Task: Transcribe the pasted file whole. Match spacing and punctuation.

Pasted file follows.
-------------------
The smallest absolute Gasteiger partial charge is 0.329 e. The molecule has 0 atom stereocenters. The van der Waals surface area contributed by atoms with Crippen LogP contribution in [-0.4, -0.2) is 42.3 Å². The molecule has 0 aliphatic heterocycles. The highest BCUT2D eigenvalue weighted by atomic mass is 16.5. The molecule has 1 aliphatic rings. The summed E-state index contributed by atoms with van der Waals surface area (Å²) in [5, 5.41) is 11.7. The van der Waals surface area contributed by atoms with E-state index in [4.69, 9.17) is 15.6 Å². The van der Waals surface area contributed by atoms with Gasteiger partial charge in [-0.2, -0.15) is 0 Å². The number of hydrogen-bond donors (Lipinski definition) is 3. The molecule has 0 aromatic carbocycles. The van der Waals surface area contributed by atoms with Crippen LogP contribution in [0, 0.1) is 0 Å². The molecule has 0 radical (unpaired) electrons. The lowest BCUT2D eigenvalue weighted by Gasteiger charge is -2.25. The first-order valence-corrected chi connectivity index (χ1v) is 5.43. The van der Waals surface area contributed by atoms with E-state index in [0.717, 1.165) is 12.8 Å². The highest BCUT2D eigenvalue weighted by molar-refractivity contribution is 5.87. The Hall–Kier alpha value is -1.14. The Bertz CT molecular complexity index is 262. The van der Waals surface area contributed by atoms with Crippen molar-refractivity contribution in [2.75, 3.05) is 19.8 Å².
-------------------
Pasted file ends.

The smallest absolute Gasteiger partial charge is 0.329 e. The molecule has 0 atom stereocenters. The van der Waals surface area contributed by atoms with Crippen LogP contribution in [-0.4, -0.2) is 42.3 Å². The molecule has 0 aliphatic heterocycles. The highest BCUT2D eigenvalue weighted by atomic mass is 16.5. The molecule has 1 aliphatic rings. The summed E-state index contributed by atoms with van der Waals surface area (Å²) in [5, 5.41) is 11.7. The van der Waals surface area contributed by atoms with E-state index in [4.69, 9.17) is 15.6 Å². The van der Waals surface area contributed by atoms with Gasteiger partial charge in [-0.2, -0.15) is 0 Å². The number of hydrogen-bond donors (Lipinski definition) is 3. The molecule has 0 aromatic carbocycles. The van der Waals surface area contributed by atoms with Crippen LogP contribution in [0, 0.1) is 0 Å². The molecule has 0 radical (unpaired) electrons. The lowest BCUT2D eigenvalue weighted by Gasteiger charge is -2.25. The first-order valence-corrected chi connectivity index (χ1v) is 5.43. The van der Waals surface area contributed by atoms with E-state index in [0.717, 1.165) is 12.8 Å². The highest BCUT2D eigenvalue weighted by molar-refractivity contribution is 5.87. The Hall–Kier alpha value is -1.14. The Bertz CT molecular complexity index is 262. The van der Waals surface area contributed by atoms with Crippen molar-refractivity contribution in [2.75, 3.05) is 19.8 Å².